Many of the 13 strategies will sound familiar to regular Grits readers and anyone who has followed Sen. John Whitmire and Rep. Jerry Madden's probation reform initiatives over Texas' last two legislative sessions. They are:
A new policy brief from the Pew Public Safety Performance Project highlights community corrections strategies that can help policy makers and practitioners improve public safety and make better use of scarce public funds. Putting Public Safety First: 13 Strategies for Successful Supervision and Reentry is part of an ongoing series of policy briefs published by The Pew Center on the States. The 13 strategies outlined in this brief were the consensus findings from two meetings of national experts held over the past year by the Urban Institute, in collaboration with the National Institute of Corrections (NIC) and the JEHT Foundation.
This briefing is a companion piece to a longer report produced by the Urban Institute with the support of the JEHT Foundation, NIC and the Bureau of Justice Assistance. The report includes examples from the field and describes each of the 13 strategies in more detail....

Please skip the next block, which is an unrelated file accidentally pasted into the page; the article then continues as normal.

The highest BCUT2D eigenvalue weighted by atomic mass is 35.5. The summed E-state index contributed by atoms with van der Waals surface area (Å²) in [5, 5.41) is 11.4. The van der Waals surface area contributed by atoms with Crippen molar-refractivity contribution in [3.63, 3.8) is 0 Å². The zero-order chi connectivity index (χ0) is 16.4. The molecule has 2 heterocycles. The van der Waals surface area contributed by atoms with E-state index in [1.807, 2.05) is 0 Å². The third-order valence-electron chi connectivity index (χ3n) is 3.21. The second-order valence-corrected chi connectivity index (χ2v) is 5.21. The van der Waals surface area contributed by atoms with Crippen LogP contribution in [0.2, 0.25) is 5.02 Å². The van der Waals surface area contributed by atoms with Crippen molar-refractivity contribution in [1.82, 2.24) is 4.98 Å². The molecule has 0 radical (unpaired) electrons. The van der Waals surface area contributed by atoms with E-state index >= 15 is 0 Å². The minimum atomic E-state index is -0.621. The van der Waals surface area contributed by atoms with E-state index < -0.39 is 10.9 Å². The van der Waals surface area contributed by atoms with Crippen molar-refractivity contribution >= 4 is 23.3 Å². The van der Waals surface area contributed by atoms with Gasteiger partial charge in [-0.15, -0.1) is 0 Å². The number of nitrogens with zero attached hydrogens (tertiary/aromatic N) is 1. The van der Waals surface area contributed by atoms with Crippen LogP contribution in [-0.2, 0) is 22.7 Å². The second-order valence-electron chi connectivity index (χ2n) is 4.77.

We hope you can use this policy brief to help make the case for more cost-effective corrections in your work with policy makers and managers.
See more detail in Pew's public policy brief and the Urban Institute's full report.
- Define success as recidivism reduction and measure performance
- Tailor conditions of supervision to the individual
- Focus resources on higher risk offenders
- Frontload supervision resources
- Implement earned discharge
- Supervise offenders in their communities
- Engage partners to expand intervention capacity
- Assess criminal risk and need factors
- Balance surveillance and treatment in case plans
- Involve offenders in development of the case plan
- Engage informal social controls
- Use incentives and rewards
- Respond to violations with swift and certain sanctions
RELATED: Ana Yañez Correa from the Texas Criminal Justice Coalition had an op ed in the Statesman this week focusing on prisoner reentry strategies that help offenders succeed on community supervision.